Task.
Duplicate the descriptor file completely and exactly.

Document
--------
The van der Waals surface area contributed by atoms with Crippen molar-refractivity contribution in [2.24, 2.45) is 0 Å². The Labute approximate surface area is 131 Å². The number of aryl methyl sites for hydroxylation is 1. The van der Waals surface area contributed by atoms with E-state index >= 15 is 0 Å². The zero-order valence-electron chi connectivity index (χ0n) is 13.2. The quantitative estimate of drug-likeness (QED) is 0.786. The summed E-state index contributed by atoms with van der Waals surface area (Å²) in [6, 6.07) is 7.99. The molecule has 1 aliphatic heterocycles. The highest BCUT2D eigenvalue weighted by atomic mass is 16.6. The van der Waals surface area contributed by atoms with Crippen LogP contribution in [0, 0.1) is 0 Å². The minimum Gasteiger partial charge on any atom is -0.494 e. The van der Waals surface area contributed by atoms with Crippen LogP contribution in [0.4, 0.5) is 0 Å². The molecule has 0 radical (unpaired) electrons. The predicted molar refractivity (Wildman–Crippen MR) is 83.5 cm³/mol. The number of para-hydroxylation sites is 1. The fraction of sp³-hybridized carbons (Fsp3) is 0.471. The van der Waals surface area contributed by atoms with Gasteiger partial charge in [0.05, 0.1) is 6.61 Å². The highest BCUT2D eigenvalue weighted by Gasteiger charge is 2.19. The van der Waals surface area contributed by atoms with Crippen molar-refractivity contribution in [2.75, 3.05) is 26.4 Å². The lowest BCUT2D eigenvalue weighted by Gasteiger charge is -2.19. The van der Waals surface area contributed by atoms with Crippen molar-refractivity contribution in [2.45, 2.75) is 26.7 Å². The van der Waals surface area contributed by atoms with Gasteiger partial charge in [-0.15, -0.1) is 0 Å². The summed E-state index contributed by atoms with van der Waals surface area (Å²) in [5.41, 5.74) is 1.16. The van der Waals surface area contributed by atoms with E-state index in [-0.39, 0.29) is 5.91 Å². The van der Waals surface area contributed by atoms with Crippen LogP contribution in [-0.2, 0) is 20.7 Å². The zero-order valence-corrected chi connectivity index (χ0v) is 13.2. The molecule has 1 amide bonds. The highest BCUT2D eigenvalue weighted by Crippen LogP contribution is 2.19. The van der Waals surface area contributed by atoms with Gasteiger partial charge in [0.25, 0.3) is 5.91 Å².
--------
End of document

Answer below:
The van der Waals surface area contributed by atoms with Crippen molar-refractivity contribution in [2.24, 2.45) is 0 Å². The Labute approximate surface area is 131 Å². The number of aryl methyl sites for hydroxylation is 1. The van der Waals surface area contributed by atoms with E-state index >= 15 is 0 Å². The zero-order valence-electron chi connectivity index (χ0n) is 13.2. The quantitative estimate of drug-likeness (QED) is 0.786. The summed E-state index contributed by atoms with van der Waals surface area (Å²) in [6, 6.07) is 7.99. The molecule has 1 aliphatic heterocycles. The highest BCUT2D eigenvalue weighted by atomic mass is 16.6. The van der Waals surface area contributed by atoms with Crippen LogP contribution in [0, 0.1) is 0 Å². The minimum Gasteiger partial charge on any atom is -0.494 e. The van der Waals surface area contributed by atoms with Crippen LogP contribution in [0.4, 0.5) is 0 Å². The molecule has 0 radical (unpaired) electrons. The predicted molar refractivity (Wildman–Crippen MR) is 83.5 cm³/mol. The number of para-hydroxylation sites is 1. The fraction of sp³-hybridized carbons (Fsp3) is 0.471. The van der Waals surface area contributed by atoms with Gasteiger partial charge in [0.05, 0.1) is 6.61 Å². The highest BCUT2D eigenvalue weighted by Gasteiger charge is 2.19. The van der Waals surface area contributed by atoms with Crippen molar-refractivity contribution in [2.75, 3.05) is 26.4 Å². The lowest BCUT2D eigenvalue weighted by Gasteiger charge is -2.19. The van der Waals surface area contributed by atoms with Crippen molar-refractivity contribution in [2.45, 2.75) is 26.7 Å². The van der Waals surface area contributed by atoms with Gasteiger partial charge in [-0.15, -0.1) is 0 Å². The summed E-state index contributed by atoms with van der Waals surface area (Å²) in [5.41, 5.74) is 1.16. The van der Waals surface area contributed by atoms with E-state index in [-0.39, 0.29) is 5.91 Å². The van der Waals surface area contributed by atoms with Crippen LogP contribution in [-0.2, 0) is 20.7 Å². The zero-order valence-corrected chi connectivity index (χ0v) is 13.2. The molecule has 1 amide bonds. The highest BCUT2D eigenvalue weighted by Crippen LogP contribution is 2.19. The van der Waals surface area contributed by atoms with Gasteiger partial charge in [0.25, 0.3) is 5.91 Å².